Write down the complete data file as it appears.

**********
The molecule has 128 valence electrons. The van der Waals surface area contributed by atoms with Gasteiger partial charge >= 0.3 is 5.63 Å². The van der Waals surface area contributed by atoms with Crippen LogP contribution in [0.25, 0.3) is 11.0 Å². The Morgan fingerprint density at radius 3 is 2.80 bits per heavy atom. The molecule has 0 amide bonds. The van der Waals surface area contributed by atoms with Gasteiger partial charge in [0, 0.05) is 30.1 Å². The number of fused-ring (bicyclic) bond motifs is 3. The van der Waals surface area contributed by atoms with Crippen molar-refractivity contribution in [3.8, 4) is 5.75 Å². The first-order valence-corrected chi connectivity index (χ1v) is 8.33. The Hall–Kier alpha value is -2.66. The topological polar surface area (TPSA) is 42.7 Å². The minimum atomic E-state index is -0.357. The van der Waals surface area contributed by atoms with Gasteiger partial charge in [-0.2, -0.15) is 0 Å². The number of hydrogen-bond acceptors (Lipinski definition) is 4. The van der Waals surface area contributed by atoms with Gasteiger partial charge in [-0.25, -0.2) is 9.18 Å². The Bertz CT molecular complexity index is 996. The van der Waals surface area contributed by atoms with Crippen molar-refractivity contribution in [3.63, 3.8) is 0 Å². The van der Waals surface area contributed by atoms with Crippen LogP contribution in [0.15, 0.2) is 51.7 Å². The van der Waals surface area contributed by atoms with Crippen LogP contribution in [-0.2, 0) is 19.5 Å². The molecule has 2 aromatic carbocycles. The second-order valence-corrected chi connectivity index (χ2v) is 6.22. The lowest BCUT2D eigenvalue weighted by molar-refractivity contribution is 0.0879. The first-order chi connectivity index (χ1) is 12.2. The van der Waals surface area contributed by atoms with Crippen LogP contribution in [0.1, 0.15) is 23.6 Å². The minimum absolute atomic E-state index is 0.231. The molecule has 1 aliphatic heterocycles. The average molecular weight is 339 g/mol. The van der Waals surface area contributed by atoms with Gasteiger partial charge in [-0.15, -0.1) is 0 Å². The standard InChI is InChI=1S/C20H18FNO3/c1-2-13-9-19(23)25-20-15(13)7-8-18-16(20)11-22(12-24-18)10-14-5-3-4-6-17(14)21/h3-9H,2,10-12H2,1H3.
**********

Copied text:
The molecule has 128 valence electrons. The van der Waals surface area contributed by atoms with Gasteiger partial charge >= 0.3 is 5.63 Å². The van der Waals surface area contributed by atoms with Crippen LogP contribution in [0.25, 0.3) is 11.0 Å². The Morgan fingerprint density at radius 3 is 2.80 bits per heavy atom. The molecule has 0 amide bonds. The van der Waals surface area contributed by atoms with Gasteiger partial charge in [0, 0.05) is 30.1 Å². The number of fused-ring (bicyclic) bond motifs is 3. The van der Waals surface area contributed by atoms with Crippen molar-refractivity contribution in [3.8, 4) is 5.75 Å². The first-order valence-corrected chi connectivity index (χ1v) is 8.33. The Hall–Kier alpha value is -2.66. The topological polar surface area (TPSA) is 42.7 Å². The minimum atomic E-state index is -0.357. The van der Waals surface area contributed by atoms with Gasteiger partial charge in [-0.2, -0.15) is 0 Å². The number of hydrogen-bond acceptors (Lipinski definition) is 4. The van der Waals surface area contributed by atoms with Gasteiger partial charge in [-0.25, -0.2) is 9.18 Å². The Bertz CT molecular complexity index is 996. The van der Waals surface area contributed by atoms with Crippen molar-refractivity contribution in [3.63, 3.8) is 0 Å². The van der Waals surface area contributed by atoms with Crippen LogP contribution in [0.15, 0.2) is 51.7 Å². The van der Waals surface area contributed by atoms with Crippen LogP contribution in [-0.2, 0) is 19.5 Å². The molecule has 2 aromatic carbocycles. The second-order valence-corrected chi connectivity index (χ2v) is 6.22. The lowest BCUT2D eigenvalue weighted by molar-refractivity contribution is 0.0879. The first-order chi connectivity index (χ1) is 12.2. The van der Waals surface area contributed by atoms with Crippen LogP contribution in [0.1, 0.15) is 23.6 Å². The minimum absolute atomic E-state index is 0.231. The molecule has 1 aliphatic heterocycles. The average molecular weight is 339 g/mol. The van der Waals surface area contributed by atoms with Gasteiger partial charge in [-0.15, -0.1) is 0 Å². The standard InChI is InChI=1S/C20H18FNO3/c1-2-13-9-19(23)25-20-15(13)7-8-18-16(20)11-22(12-24-18)10-14-5-3-4-6-17(14)21/h3-9H,2,10-12H2,1H3.